In Conversation with Desali

Bringing the Art Gallery to the Neighborhood Bar in the Periphery

Desali’s story began with comic books and graffiti, continued with his training in Art Education and Plastic Arts and follows an ongoing process of resignification of space, involving protagonists originally unconnected to the art world.

Art Education
I was working in a neighborhood bar on Paraná Avenue, in Belo Horizonte’s central region, selling mocotó (calf’s foot jelly), and I managed to pass a college prep exam. I studied during the day and worked at night. Then, I learned that the Guignard School was offering an evening B.A. program, not very competitive. I worked for an NGO to maintain my income and I started teaching classes in at-risk communities in the cities’ peripheries. That was an important experience, because I had the children’s feedback. All of my research in Art entered into my teaching dynamic. I was teaching what I was learning… putting up street posters, making short videos. Further along, that experience infused my work that was part of the Pampulha Scholarship, when I created a gallery in the Dandara squatting neighborhood. I gave a series of painting workshops in that space for children, and we sold the works at an auction at the Pampulha Art Museum, which, at the time, became the Dandara Art Museum. We gave the name a new meaning, and the community went to the Museum. The children bought what they wanted with the money. Art education is integral to my conceptual; it’s all connected.

Basquiat and Abdias do Nascimento
I went to college as a black guy from the periphery, and back then there was no history of black art. It’s a Europeanized idea that they constantly drill into your mind. And then there is Basquiat (Afro-American painter Jean-Michel Basquiat, 1960-1988], a black reference, and you identify an immediate familiarity, the question of policing, a series of elements, the presence of the black body in the painting. He was a major influence for me, including for his series of interventions in the urban space. His paintings embody hate, and this is present in my series Embarque nessa promoção (Embark on this deal), which is a tour that the youth take from the periphery at night. These are groups that come out in the face of police, authoritarianism, emprisonment. And there is also Abdias do Nascimento (actor, director, dramaturge, painter and Brazilian activist, 1914-2011) whom I also encountered when I was in college, but always in the background. They don’t place those artists in the foreground, they’re just the backdrop. Basquiat appears, because he is on the scene with Andy Warhol, for instance. That is extremely irksome.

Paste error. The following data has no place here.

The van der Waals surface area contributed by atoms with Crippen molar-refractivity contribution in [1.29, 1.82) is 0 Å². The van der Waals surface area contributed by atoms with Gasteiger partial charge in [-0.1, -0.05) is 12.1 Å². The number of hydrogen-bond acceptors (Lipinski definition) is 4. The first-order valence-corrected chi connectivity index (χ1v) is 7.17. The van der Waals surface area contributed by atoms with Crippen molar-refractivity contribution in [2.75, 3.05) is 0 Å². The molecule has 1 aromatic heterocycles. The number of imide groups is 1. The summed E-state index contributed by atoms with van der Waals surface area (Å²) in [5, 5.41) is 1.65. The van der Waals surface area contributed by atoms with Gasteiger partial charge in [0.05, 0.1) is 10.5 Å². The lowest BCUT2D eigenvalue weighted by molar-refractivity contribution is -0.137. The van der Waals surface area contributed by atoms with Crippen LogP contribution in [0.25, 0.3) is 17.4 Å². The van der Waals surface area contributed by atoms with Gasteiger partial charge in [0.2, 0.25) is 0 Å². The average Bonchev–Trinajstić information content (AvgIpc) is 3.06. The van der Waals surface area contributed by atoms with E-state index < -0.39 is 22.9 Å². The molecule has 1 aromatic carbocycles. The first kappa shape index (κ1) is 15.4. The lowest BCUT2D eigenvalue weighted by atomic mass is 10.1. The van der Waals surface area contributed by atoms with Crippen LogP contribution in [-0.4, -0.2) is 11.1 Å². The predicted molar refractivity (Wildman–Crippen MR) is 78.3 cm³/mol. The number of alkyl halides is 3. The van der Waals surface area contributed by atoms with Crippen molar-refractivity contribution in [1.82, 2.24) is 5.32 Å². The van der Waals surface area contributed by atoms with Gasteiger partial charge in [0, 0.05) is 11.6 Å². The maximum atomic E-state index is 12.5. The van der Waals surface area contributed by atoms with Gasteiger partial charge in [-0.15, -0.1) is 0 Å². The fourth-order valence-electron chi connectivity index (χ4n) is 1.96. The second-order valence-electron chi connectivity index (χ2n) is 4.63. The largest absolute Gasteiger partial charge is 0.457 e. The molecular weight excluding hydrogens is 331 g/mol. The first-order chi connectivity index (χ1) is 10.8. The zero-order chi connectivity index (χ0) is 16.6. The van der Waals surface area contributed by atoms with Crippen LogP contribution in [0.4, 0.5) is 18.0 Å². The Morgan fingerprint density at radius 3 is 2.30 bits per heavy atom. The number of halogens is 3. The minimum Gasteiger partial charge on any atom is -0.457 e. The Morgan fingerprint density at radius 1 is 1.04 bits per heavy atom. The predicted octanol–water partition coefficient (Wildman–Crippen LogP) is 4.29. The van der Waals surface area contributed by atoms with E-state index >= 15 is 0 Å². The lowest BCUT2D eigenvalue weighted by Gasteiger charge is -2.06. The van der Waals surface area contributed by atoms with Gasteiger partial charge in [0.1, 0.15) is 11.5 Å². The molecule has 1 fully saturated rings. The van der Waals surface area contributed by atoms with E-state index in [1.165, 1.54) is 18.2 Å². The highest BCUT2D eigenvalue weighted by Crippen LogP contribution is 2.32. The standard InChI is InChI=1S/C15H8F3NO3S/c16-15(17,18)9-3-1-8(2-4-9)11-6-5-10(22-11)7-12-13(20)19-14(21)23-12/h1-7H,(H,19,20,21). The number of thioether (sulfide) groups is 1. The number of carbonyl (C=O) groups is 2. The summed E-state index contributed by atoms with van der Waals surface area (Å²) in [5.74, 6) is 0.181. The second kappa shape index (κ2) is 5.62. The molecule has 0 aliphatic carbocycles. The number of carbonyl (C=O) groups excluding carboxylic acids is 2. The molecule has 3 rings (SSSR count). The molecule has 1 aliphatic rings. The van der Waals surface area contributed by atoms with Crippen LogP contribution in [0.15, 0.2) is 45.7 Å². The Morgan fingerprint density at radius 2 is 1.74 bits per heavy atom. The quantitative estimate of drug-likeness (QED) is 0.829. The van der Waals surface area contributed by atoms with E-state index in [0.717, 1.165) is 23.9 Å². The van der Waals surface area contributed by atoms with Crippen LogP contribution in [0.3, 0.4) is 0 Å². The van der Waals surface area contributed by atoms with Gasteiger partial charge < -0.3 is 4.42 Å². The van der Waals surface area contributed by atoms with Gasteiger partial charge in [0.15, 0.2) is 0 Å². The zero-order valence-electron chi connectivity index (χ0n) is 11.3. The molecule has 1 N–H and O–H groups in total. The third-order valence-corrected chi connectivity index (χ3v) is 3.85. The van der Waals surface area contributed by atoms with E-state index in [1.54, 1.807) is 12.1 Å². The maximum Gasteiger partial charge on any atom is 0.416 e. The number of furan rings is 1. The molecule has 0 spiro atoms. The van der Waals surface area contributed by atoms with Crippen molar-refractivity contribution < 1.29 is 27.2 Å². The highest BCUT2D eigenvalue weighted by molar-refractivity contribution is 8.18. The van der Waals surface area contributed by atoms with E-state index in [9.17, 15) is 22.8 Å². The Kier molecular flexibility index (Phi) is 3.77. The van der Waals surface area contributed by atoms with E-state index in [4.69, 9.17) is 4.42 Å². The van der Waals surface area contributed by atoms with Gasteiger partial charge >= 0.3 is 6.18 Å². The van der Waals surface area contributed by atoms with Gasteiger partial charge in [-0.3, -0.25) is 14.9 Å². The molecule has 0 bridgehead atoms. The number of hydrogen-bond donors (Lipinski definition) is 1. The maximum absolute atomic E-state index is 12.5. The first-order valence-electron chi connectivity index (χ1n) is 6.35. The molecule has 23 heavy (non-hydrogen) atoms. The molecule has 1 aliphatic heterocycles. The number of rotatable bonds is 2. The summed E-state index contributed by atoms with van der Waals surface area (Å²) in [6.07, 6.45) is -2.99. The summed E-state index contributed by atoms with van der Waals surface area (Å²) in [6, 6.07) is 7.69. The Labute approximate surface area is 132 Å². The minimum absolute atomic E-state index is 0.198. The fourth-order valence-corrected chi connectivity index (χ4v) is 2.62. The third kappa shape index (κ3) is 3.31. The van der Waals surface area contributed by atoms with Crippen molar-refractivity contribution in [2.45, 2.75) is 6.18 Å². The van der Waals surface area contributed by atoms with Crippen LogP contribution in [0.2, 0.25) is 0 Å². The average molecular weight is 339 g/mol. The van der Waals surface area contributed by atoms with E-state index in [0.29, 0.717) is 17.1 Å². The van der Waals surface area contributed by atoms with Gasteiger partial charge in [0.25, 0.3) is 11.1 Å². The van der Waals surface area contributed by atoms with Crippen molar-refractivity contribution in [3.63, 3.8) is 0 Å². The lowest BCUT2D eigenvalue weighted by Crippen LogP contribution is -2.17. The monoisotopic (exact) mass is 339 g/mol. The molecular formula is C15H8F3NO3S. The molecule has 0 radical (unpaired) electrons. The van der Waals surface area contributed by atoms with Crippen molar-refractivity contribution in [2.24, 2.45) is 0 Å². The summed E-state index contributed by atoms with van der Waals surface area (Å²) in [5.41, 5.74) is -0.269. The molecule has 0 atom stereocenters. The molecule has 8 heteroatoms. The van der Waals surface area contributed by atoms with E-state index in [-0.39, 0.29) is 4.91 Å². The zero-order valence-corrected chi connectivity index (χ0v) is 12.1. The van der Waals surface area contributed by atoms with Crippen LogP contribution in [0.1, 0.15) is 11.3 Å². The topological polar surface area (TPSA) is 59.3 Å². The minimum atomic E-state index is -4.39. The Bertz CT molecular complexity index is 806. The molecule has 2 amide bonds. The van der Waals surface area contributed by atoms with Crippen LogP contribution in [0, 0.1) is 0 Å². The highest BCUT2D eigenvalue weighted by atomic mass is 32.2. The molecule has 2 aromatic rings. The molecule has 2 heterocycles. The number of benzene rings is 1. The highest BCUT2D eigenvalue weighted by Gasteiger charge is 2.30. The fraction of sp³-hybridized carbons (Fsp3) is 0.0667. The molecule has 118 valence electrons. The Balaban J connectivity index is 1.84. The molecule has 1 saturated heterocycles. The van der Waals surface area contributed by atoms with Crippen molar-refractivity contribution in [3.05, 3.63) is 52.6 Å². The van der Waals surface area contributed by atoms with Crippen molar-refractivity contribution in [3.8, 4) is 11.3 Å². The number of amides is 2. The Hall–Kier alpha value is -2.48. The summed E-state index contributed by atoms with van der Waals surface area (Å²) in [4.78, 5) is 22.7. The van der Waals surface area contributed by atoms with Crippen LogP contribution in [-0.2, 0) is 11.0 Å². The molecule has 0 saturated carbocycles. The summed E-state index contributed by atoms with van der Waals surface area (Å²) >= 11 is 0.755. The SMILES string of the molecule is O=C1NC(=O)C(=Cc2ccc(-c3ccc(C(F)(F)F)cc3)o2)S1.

The Word
Literature was an important influence for me, Concretism, concrete poetry, the relation of the word with mathematics. I place things in my paintings that seem to be a personal diary of my life, mixed in with sentences from books, broken sentences, words related to the image. And this elicits an interesting reaction in people: they see the painting, the painting is small, pleasant, and when they get closer, they get a shock depending on the word. Some paintings have a three-dimensional relief that leads the person to move from one side to the other. My research is around this as well: the body of the person facing this image, which is going to walk, analyze from up close and from far.

Irony and the Market
I wonder what the image of the artist would be faced with these spaces of power of the art market. So, I use that type of irony, that disbelief in power, in capital that just absorbs and drains. If I were to enter the game, I prefer to do so that way. I’m there inside but playing in the same way that you are playing with me, using my images. Everyone takes advantage of such movement. People end up feeding the platform of the institutions, which in their turn are promoting the artist. I got caught up in it and my comics are kind of a joke in that sense. I talk about the Pipa Prize, but with some irony. I try to address the situation of wanting to be in the artists’ network, of showing my work on that platform as honestly as possible.

Tânia Caliari is a journalist. She lives in São Paulo.

Translation: Sara Hanaburgh